Wm Jones – Charge of Stealing £14 1866

24th November 1866 – A charge of stealing £14

William Jones plasterer &c., Nantyderry, appeared on remand to answer a charge of having stolen £14. The property of the trustees of the Pontypool Park Estate. Mr Alexander Edwards for the prosecutors and Mr Greenway for defendant, the first mentioned gentleman briefly stated the facts of the case which were, that a letter containing two £5 notes and 4 sovereigns was sent from the estate office on the 3rd inst., by a messenger, to the park house, which accidentally fell out of the hat unobserved by him whilst taking off the same to bow to a gentleman who was passing him in the street. Prisoner having been suspected of picking the letter up denied having done so when questioned on the matter by Sergeant Brook, and when at the police-station he said he only had £12 in his possession and the notes bearing the same numbers of those lost, and four sovereigns, were found upon him.

The fact of his denying having the letter he (Mr Alexander Edwards) contended was a proof that he intended to keep the money. In answer to the chairman, Mr A Edwards said the letter was directed to Mr Tomlinson, Pontypool Park. Mr Greenway asked for the production of the envelope. Mr Edwards said prisoner had destroyed it. The chairman wished to now if there was any evidence to shew that prisoner knew that the letter dropped out of the hat, when it appeared that no evidence of that nature had been obtained. In answer to the magistrate’s clerk, it was stated that the letter was dropped at twenty minutes to one, and the money found at about two o’clock in the afternoon. Mr Alexander Edwards observed that he was aware it must be proved that prisoner had the means to knowing to whom the letter belonged, which he had from the envelope. Mr Greenway said he had only been consulted on the case since he came into court. He did not mean to deny that prisoner had not picked the letter up, but he says that he did not know that what he was doing wrong, and was very sorry for what he had done. The fact of the matter was, that he (prisoner) had taken too much drink at the time, and on the policeman coming up and questioning him as he did he became irritated and would not give any information about the letter but when you have such a character given him as that produced by a gentleman of such standing, you cannot think for a moment that he intended to appropriate the money, and if he had become a little more sober, he no doubt would have acknowledged the possession of the letter. Mr Greenway added that he was not instructed to withhold anything. In the course of some general remarks the chairman said prisoner had been taken up for larceny, but there were motives why he might deny having the letter in his possession.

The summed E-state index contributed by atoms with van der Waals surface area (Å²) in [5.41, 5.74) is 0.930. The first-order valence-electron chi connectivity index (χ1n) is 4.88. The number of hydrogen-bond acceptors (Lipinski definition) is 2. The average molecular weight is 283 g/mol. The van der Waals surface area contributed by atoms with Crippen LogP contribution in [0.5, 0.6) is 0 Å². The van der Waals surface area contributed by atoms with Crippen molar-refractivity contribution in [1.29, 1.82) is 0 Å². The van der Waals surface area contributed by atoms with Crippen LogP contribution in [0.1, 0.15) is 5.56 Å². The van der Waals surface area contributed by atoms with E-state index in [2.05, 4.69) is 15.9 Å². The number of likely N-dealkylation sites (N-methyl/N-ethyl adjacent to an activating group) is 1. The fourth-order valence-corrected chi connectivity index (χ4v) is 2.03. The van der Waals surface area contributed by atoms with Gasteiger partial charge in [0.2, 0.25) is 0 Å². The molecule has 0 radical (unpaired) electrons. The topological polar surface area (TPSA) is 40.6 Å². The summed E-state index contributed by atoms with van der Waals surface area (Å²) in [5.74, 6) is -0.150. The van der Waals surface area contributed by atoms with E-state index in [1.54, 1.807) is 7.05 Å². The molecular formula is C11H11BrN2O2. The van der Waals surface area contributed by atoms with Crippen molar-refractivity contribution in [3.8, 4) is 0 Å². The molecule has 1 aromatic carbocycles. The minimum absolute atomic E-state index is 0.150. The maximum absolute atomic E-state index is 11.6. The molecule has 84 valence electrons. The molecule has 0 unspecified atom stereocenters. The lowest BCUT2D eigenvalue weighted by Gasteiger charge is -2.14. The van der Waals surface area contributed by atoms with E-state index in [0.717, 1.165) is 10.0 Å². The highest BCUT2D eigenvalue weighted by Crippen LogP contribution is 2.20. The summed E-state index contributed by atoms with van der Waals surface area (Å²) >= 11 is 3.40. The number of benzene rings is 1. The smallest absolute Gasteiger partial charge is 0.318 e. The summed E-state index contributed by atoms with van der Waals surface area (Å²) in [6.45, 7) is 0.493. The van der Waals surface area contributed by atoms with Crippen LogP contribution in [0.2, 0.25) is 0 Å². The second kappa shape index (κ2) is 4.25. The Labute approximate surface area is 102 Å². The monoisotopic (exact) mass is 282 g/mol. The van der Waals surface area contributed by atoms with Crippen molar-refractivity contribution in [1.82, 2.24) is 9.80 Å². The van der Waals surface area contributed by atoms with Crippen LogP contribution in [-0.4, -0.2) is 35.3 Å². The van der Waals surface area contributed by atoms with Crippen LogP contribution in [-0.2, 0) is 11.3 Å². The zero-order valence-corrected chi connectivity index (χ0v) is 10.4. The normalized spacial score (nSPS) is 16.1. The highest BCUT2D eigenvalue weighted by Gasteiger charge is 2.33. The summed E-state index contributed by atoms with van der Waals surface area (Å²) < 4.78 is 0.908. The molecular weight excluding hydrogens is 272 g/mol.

He might deny having it in the hopes of receiving some reward for finding it, and unless it could be proved that he had a felonious intention he must be discharged.

Whatever the bench might think of the act itself, they must keep within the law; there was no evidence to shew that he saw the letter fall from the hat, addressing prisoner the chairman told him that he had placed himself in a position that every honest man would be ashamed to be placed in. He had received a good character, but many a man get well spoken of simply because he has had the tact to keep his dark deeds from coming to light. After being cautioned as to his future proceedings, prisoner was discharged. The money of course was given to the owners.


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